Full text of this article.

Rationale: A human model to better understand tuberculosis immunopathogenesis and facilitate vaccine development is urgently needed.Objectives: We evaluated the feasibility, safety, and immunogenicity of live bacillus Calmette-Guérin (BCG) in a lung-oriented controlled human infection model.Methods: We recruited 106 healthy South African participants with varying degrees of tuberculosis susceptibility. Live BCG, sterile PPD, and saline were bronchoscopically instilled into separate lung segments (n = 65). A control group (n = 34) underwent a single bronchoscopy without challenge. The primary outcome was safety. Cellular and antibody immune signatures were identified in BAL before and 3 days after challenge using flow cytometry, ELISA, RNA sequencing, and mass spectrometry.Measurements and Main Results: The frequency of adverse events was low (9.4%; n = 10), similar in the challenge versus control groups (P = 0.8), and all adverse events were mild and managed conservatively in an outpatient setting. The optimal PPD and BCG dose was 0.5 TU and 10(4) cfu, respectively, based on changes in BAL cellular profiles (P = 0.02) and antibody responses (P = 0.01) at incremental doses before versus after challenge. At 10(4) versus 10(3) cfu BCG, there was a significant increase in number of differentially expressed genes (367 vs. 3; P < 0.001) and dysregulated proteins (64 vs. 0; P < 0.001). Immune responses were highly setting specific (in vitro vs. in vivo) and compartment specific (BAL vs. blood) and localized to the challenged lung segments.Conclusions: A lung-oriented mycobacterial controlled human infection model using live BCG and PPD is feasible and safe. These data inform the study of tuberculosis immunopathogenesis and strategies for evaluation and development of tuberculosis vaccine candidates.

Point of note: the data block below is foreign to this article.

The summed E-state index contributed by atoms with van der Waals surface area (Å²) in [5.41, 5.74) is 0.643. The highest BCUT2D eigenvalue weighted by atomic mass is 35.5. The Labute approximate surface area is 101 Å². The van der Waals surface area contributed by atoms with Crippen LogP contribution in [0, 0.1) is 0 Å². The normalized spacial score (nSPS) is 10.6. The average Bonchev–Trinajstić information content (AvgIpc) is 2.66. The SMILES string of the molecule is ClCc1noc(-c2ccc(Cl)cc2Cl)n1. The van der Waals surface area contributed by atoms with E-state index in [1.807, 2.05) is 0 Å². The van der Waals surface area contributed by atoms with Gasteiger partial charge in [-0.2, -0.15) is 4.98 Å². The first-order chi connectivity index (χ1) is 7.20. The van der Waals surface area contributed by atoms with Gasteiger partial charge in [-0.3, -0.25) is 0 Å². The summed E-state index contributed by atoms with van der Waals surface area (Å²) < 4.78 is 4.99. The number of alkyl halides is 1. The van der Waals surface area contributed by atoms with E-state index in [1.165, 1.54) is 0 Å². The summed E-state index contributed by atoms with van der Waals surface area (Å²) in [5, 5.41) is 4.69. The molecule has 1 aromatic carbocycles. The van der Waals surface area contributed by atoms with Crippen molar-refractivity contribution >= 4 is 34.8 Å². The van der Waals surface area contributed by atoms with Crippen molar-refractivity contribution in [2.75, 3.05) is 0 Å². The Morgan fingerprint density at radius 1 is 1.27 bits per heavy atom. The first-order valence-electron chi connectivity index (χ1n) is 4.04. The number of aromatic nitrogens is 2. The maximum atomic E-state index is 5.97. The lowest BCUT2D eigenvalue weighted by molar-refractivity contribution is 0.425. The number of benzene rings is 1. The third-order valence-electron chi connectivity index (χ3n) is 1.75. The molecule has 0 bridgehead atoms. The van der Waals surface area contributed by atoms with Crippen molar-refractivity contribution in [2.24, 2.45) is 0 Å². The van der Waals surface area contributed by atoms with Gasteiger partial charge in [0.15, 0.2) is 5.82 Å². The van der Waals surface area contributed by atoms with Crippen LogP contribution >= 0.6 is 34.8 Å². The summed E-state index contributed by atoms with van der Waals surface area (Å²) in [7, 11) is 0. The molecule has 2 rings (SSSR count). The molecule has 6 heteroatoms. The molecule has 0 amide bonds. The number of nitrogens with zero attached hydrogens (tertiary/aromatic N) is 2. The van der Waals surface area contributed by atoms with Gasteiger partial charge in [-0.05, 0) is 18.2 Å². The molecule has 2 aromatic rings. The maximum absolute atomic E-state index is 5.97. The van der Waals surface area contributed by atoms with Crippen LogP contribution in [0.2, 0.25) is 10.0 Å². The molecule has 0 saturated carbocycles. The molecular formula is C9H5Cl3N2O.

Posted June 24th 2020

Sugammadex Administration to Facilitate Timely Neurologic Examination in the Traumatic Brain Injury Patient.

Jonathan M. Curley, M.D.

Jonathan M. Curley, M.D.

Curley, J. M., D. P. Ciceri and W. C. Culp, Jr. (2020). “Sugammadex Administration to Facilitate Timely Neurologic Examination in the Traumatic Brain Injury Patient.” Neurocrit Care 32(3): 880-882.

Full text of this article.

Neuromuscular blocking agents are frequently administered to traumatic brain injury patients during initial airway management; however, paralytics can delay diagnosis and treatment by impeding the neurologic examination. Sugammadex is a relatively new medication approved for reversal of amino-steroid paralytic agents such as rocuronium or vecuronium. We describe the use of sugammadex to reverse prolonged rocuronium-induced paralysis in a dialysis-dependent patient who suffered a traumatic brain injury. This reversal allowed for immediate evaluation by a neurosurgeon, neurosurgical intervention, and subsequent detection of patient neurologic deterioration by examination which otherwise may have been mistaken for prolonged paralysis. To the authors’ knowledge, the use of sugammadex for this purpose has not previously been reported. [No abstract; excerpt from article].